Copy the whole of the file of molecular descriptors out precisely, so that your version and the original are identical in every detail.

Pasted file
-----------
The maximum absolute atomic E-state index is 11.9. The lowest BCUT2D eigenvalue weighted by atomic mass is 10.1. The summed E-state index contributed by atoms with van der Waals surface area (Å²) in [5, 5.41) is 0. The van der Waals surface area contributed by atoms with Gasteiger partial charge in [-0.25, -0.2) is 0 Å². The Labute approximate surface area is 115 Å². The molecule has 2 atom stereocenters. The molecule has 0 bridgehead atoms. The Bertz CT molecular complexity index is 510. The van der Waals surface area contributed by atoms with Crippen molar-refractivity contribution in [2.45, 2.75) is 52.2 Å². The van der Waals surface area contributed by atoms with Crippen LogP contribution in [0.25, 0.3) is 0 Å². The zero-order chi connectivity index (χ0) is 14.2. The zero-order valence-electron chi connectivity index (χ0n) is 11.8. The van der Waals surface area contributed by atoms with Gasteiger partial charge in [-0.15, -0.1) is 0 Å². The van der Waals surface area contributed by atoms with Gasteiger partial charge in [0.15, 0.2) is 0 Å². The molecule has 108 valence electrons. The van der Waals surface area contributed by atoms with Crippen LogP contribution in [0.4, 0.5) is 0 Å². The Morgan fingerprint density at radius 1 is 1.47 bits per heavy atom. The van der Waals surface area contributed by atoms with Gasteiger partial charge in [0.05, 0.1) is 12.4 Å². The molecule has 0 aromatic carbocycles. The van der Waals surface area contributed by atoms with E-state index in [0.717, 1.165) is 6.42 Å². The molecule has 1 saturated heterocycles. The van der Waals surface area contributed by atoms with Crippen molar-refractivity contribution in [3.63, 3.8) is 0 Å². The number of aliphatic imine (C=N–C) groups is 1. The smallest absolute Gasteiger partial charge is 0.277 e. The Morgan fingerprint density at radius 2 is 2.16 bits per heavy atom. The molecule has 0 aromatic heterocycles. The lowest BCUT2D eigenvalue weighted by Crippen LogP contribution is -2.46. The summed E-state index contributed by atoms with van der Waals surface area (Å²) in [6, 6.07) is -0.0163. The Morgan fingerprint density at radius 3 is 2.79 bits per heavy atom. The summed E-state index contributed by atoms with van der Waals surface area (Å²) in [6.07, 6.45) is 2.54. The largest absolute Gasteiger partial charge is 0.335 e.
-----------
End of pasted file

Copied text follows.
The maximum absolute atomic E-state index is 11.9. The lowest BCUT2D eigenvalue weighted by atomic mass is 10.1. The summed E-state index contributed by atoms with van der Waals surface area (Å²) in [5, 5.41) is 0. The van der Waals surface area contributed by atoms with Gasteiger partial charge in [-0.25, -0.2) is 0 Å². The Labute approximate surface area is 115 Å². The molecule has 2 atom stereocenters. The molecule has 0 bridgehead atoms. The Bertz CT molecular complexity index is 510. The van der Waals surface area contributed by atoms with Crippen molar-refractivity contribution in [2.45, 2.75) is 52.2 Å². The van der Waals surface area contributed by atoms with Crippen LogP contribution in [0.25, 0.3) is 0 Å². The zero-order chi connectivity index (χ0) is 14.2. The zero-order valence-electron chi connectivity index (χ0n) is 11.8. The van der Waals surface area contributed by atoms with Gasteiger partial charge in [-0.15, -0.1) is 0 Å². The van der Waals surface area contributed by atoms with Gasteiger partial charge in [0.15, 0.2) is 0 Å². The molecule has 108 valence electrons. The van der Waals surface area contributed by atoms with Crippen LogP contribution in [0.4, 0.5) is 0 Å². The Morgan fingerprint density at radius 1 is 1.47 bits per heavy atom. The van der Waals surface area contributed by atoms with Gasteiger partial charge in [0.05, 0.1) is 12.4 Å². The molecule has 0 aromatic carbocycles. The van der Waals surface area contributed by atoms with E-state index in [0.717, 1.165) is 6.42 Å². The molecule has 1 saturated heterocycles. The van der Waals surface area contributed by atoms with Crippen molar-refractivity contribution in [3.63, 3.8) is 0 Å². The number of aliphatic imine (C=N–C) groups is 1. The smallest absolute Gasteiger partial charge is 0.277 e. The Morgan fingerprint density at radius 2 is 2.16 bits per heavy atom. The molecule has 0 aromatic heterocycles. The lowest BCUT2D eigenvalue weighted by Crippen LogP contribution is -2.46. The summed E-state index contributed by atoms with van der Waals surface area (Å²) in [6, 6.07) is -0.0163. The Morgan fingerprint density at radius 3 is 2.79 bits per heavy atom. The summed E-state index contributed by atoms with van der Waals surface area (Å²) in [6.07, 6.45) is 2.54. The largest absolute Gasteiger partial charge is 0.335 e.